• Clay Bellinger

          Very true.

    • pat

      Typical passive aggressive shot taken by ESPN.

      • http://twitter.com/tsjc68 tommiesmithjohncarlos a/k/a Ridiculous Upside the Elder

        Indeed. Other teams who have many college endeavors that haven’t panned out as of late:

        All of them

        [end of list]

    • http://www.riveraveblues.com Mike Axisa

      I spoke to him about it yesterday, he basically meant that Joba hasn’t turned into what the Yankees thought he would. Which is true, though “didn’t pan out” probably isn’t the best way to put it.

      • Ted Nelson

        The problem I see with that, though, is that every team drafts just about every first rounder with high expectations/hopes. The vast majority (outside the top 15, top 20, something like that… whether by draft order or bonus) will not live up to that hope. Just about no draft picks turn into what the team thought they would/could. To get a late inning reliever out of a #41 pick at a $1.1 mill bonus seems like a very good return to me by any standard. Getting a trade chip for the Granderson deal in IPK was a good return.

        Brackman is really the guy I would point to. Biggest investment and least results to date… of course the story isn’t over yet.

    • Ted Nelson

      Totally agree. To take a guy #41, give him a $1.1 mill signing bonus, and have him contribute in MLB for several years… that’s a good return by any standard.

      • http://twitter.com/tsjc68 tommiesmithjohncarlos a/k/a Ridiculous Upside the Elder

        Perfect: the enemy of the good.

      • The Big City of Dreams

        good return but not what we expected

  • Gonzo

    I am definitely interested in what happens.

    • http://twitter.com/tsjc68 tommiesmithjohncarlos a/k/a Ridiculous Upside the Elder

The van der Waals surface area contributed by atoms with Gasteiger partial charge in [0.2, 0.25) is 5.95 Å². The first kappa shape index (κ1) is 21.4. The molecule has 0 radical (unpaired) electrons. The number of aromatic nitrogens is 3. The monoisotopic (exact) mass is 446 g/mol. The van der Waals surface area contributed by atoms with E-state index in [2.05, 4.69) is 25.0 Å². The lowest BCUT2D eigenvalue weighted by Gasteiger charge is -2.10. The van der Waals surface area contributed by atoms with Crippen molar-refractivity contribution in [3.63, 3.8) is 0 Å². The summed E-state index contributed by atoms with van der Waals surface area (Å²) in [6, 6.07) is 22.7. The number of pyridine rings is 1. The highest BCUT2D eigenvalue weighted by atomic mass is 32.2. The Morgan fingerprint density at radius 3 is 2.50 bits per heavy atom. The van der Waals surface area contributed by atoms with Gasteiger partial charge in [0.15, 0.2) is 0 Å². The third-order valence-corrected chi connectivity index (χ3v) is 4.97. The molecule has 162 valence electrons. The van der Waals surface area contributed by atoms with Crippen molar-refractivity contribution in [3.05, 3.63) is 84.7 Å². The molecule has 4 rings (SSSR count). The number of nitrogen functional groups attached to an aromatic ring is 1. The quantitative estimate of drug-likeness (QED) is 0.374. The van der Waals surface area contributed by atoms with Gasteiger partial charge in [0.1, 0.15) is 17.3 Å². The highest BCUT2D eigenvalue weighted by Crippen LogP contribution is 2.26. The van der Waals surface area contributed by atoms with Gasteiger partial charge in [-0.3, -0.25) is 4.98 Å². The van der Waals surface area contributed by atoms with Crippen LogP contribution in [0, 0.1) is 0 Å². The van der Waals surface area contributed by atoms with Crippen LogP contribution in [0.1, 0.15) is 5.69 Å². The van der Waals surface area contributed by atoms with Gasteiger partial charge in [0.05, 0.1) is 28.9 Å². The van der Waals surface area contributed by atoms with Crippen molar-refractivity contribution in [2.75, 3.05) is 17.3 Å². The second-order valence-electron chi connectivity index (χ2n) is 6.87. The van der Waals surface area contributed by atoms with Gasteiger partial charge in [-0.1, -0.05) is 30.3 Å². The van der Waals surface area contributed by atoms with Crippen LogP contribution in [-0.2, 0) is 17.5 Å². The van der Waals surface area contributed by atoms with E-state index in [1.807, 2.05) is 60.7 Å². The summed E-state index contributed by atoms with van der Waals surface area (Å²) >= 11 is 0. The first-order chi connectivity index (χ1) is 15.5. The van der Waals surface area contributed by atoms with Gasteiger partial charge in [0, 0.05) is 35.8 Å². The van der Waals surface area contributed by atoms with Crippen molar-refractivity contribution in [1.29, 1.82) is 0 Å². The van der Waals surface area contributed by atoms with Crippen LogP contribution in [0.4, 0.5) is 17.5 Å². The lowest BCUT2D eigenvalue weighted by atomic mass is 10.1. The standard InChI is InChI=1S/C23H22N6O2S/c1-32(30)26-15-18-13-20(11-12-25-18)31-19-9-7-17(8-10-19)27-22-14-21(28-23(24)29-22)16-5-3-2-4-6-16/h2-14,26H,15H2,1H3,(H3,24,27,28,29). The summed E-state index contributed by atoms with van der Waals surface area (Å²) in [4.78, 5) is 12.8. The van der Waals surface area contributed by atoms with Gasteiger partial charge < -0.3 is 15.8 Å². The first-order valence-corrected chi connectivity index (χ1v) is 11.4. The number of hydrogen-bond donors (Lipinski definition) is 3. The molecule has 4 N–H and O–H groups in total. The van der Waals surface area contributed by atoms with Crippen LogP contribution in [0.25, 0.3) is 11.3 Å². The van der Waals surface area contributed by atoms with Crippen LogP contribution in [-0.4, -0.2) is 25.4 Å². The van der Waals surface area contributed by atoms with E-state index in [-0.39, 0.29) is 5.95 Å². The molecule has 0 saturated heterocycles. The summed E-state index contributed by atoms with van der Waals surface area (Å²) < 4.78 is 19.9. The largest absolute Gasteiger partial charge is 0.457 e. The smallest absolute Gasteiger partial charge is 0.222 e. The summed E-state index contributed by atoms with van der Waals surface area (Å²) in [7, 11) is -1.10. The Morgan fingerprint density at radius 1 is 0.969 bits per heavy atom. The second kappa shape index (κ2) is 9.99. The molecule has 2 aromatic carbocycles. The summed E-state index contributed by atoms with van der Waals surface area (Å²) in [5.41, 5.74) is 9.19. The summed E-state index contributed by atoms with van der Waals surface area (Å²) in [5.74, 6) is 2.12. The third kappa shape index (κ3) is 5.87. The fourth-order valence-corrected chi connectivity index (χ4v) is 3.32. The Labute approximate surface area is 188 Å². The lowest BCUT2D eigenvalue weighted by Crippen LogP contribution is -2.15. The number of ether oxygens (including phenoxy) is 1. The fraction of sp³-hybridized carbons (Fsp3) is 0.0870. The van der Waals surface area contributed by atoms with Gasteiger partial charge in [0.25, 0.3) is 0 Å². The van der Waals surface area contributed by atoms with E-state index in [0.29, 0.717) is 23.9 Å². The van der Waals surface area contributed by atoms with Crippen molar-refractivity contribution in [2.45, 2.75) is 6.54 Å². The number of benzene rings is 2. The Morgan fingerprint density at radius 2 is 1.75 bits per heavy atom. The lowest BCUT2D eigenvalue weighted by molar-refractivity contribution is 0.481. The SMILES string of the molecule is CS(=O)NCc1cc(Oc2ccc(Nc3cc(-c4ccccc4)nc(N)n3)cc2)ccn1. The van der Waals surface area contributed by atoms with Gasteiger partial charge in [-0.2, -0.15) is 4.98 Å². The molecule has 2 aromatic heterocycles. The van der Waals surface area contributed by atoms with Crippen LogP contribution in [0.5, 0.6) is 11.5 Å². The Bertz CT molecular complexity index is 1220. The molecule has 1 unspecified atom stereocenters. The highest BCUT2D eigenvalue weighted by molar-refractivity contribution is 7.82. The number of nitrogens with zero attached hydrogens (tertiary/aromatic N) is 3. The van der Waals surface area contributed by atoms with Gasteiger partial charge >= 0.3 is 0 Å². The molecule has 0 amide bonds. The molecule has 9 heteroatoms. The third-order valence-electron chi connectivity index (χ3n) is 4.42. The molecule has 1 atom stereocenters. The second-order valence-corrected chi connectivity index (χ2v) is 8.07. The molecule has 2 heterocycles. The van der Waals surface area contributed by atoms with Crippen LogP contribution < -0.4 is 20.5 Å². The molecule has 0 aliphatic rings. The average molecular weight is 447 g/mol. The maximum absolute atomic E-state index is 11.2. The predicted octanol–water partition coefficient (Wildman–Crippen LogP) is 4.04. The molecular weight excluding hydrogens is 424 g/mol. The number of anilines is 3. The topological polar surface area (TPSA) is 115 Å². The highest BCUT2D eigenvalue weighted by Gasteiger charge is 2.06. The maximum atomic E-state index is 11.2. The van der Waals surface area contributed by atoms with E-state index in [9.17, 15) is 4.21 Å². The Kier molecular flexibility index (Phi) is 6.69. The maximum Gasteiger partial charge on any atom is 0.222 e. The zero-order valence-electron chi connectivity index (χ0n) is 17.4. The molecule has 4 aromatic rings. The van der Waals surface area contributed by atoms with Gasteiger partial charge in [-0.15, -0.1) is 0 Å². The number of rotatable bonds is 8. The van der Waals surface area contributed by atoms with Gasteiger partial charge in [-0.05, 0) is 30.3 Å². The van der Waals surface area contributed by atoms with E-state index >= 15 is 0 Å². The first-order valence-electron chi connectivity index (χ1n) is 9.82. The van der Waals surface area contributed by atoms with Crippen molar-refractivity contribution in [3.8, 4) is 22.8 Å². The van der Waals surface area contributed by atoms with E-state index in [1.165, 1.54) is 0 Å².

You’ll pay for the whole seat, BUT YOU’LL ONLY NEED THE EDGE!!!!!

      • Mister Delaware

        I don’t know if this is a common quote or not, but I laughed.

  • DI

    Williams Jerez is still most likely imo unless a high priced guy falls.

    • JobaWockeeZ

      Which is something I really want to happen so the Yankees don’t msis out on this stacked draft.

      Thanks Levine. You suck.

    • http://twitter.com/tsjc68 tommiesmithjohncarlos a/k/a Ridiculous Upside the Elder

      Williams Jerez freaks me out, because he has a first name for a last name and a last name for a first name.

    • pat

      I doubt it. Frankie P says he’s not seen as a first round talent and is only linked to the Yanks because of the NYC connection.

      • JobaWockeeZ

        I think Culver tells us they don’t care about other people’s rankings. Speaking of this first round pick when the heck is he gonna play?

        • pat

          I think he’s the opening day SS for Staten Island.

          • pat

            And unlike everyone who panned Cito, Piliere has actually seen Jerez play this year. Last year most scouting services didn’t even go see him and were basing everything off his junior year videos and whatnot.

  • Reggie C.

    College arms who don’t know where the ball is going aren’t ideal picks at 51 but if there aren’t any big upside HS hitters in the mix …

    I have no expectations. Again, maybe we luck out and one of the Tylers are there at 51.

    • pat

      I’m with you. Give me a power hitting HS bat and I’ll be happy.